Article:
The Sledgehammer – Version 2.0

July 15, 2008

Sightseeing at 75 MPH: Wandering Through the Yakima Valley

Filed under: Wanderings, Washington — Tags: — Brian Lutz @ 1:36 am

With the drastic rise in gas prices over the past few months, I have found that I just haven’t been driving as much as I usually do.  Last year I managed to put in more than 4,000 miles behind the wheel on a pair of major roadtrips that included visits to both Yellowstone and the Grand Canyon, a cruise down some of the remnants of the old Route 66and a short stay in Las Vegas, as well as several shorter trips within a couple hundred miles of home.  With the increase in gas prices and my work schedule, I don’t believe that I’ve made it more than about 50 miles from home at any point this year.  Although an opportunity to take a trip down to Cancun with my parents and other members of my family may present itself in October (which would probably be in lieu of going to the Laguna Seca ALMS race that I discussed a few weeks ago,) there just comes a point when you just completely forget how much gas costs these days, and hit the road anyway.

After the Singles Ward campout discussed in my previous entry, I figured that I was already most of the way across the pass, so I decided that it might be a good opportunity to go spend a bit of time on the road, and do a bit of exploring on the other side of the mountains in Eastern Washington.  Fortunately, the weather cooperated (sort of) with cloudless skies and temperatures well into the Nineties, making for nice pictures. After the jump, a brief tour of Washington’s Yakima Valley, as seen from the road.

 

Roughly fifteen miles past the ranch I spent Friday night at (somewhere between Easton and Cle Elum) there is a surprisingly rapid transition between the dense pine forests of the Cascades and the rolling sagebrush-covered hills of Eastern Washington (more on this later on.)   The land is far from the desert you might expect of this climate though.  Thanks to the combination of rich soil and irrigation water provided by the Columbia and Yakima Rivers, much of the land has found productive use for agricultural purposes.  Much of America’s supply of hops comes from this region, as do many of the famous Washington Apples.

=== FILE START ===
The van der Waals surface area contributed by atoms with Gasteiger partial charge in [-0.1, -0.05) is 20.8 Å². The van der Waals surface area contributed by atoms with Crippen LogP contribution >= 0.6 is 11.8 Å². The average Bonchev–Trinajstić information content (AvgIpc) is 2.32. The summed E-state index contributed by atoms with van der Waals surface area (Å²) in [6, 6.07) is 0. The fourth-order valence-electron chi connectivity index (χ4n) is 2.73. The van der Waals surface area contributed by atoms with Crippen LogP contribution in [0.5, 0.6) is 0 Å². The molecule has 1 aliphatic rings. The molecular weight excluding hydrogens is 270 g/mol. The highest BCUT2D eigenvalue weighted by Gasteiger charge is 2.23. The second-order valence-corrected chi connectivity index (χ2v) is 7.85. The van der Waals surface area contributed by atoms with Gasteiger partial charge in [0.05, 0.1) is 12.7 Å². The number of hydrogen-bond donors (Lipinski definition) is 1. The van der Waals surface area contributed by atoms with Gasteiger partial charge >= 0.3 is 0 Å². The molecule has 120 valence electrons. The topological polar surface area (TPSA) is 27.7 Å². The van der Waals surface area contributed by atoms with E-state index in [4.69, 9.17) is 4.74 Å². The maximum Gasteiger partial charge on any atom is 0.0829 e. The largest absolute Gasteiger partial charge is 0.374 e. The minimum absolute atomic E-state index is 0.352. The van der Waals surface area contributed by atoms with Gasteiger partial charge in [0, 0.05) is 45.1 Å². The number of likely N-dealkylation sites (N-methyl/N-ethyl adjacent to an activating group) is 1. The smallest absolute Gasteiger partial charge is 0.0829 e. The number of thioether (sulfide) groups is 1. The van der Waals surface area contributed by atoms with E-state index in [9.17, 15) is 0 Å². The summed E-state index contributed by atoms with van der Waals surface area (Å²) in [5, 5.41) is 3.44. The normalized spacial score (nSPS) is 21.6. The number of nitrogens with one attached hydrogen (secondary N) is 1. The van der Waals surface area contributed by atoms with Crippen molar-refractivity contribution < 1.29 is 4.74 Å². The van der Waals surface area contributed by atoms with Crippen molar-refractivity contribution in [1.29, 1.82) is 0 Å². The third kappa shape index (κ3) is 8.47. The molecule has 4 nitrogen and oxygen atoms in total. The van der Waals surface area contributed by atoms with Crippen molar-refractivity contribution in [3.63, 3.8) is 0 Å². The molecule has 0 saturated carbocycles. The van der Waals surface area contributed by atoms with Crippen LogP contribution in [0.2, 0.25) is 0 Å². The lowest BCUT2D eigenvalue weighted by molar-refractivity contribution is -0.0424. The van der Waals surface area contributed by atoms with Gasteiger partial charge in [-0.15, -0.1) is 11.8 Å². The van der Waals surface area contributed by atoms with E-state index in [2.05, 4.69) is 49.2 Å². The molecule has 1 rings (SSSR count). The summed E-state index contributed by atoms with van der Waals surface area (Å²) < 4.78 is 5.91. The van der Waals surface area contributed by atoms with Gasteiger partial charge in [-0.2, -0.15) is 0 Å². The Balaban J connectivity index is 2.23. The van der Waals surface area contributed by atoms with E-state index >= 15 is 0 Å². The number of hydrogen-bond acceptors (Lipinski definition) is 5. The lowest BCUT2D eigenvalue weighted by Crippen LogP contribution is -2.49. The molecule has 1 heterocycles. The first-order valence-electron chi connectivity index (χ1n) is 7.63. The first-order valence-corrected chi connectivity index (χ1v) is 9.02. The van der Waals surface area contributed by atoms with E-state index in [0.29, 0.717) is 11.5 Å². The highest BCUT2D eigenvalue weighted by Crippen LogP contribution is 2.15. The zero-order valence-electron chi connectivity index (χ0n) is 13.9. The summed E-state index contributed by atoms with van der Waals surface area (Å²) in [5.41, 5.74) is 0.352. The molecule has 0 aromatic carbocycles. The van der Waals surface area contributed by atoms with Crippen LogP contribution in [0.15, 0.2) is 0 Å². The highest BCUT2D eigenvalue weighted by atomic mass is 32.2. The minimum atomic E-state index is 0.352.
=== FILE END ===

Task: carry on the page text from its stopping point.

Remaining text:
One thing you might be less familiar with is this areas increasing popularity for growing grapes, and the wines that are made from them.  A large number of vineyards now dot the landscape of the Yakima Valley, and as you travel through the valley you will note that it seems like every town you pass through, no matter how small, always seems to have at least 2 or 3 wineries.  Given the fact that I do not drink, and the fact that wine-tasting as a roadtrip activity is probably frowned upon by miscellaneous state and local authorities, I decided to just keep on driving.

In spite of all this, perhaps the most impressive scenery to be found on the drive is in one of its most desolate areas.  Between Ellensburg and Yakima, there is a stretch of I-92 that passes through the North and South Umantum Ridge, an area in which the road climbs several large hills, then gradually slopes down into valleys formed by some small streams over the course of several miles.  This makes for some breathtaking views, especially toward the ends of the 35-mile stretch of road where the arid deserts open up dramatically to the green valleys below. 

 

The approach into Selah and Yakima as you travel south comes with an added bonus:  If the weather is clear, you are treated to the simultaneous view of two of Washington’s major mountains in the distance:  Mount Adams directly ahead, and Mount Rainier off in the distance a bit to the right.

Of course, the drive through the Yakima Valley isn’t all just pretty scenery and crops; there are a number of interesting manmade sights along the way as well.  Since I’m probably already awake way too late writing this as is, I will save those for another post to follow sometime in the next day or two.

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2 Comments »

  1. I believe the mountains you see in Yakima are actually Rainier and St. Hellens

    Comment by J.B.L — July 15, 2008 @ 6:05 am

  2. You would be correct that Mount St. Helens is in that general direction (it falls somewhere between the two,) but it is also much shorter than either Mount Rainier or Mount Adams, which are the two largest mountains in the state. This means that you aren’t able to see it over the horizon. For illustration, here’s a map showing approximately where the photos were taken from, and where the mountains are:

    http://tinyurl.com/5g27jy

    Comment by Brian Lutz — July 15, 2008 @ 10:07 am


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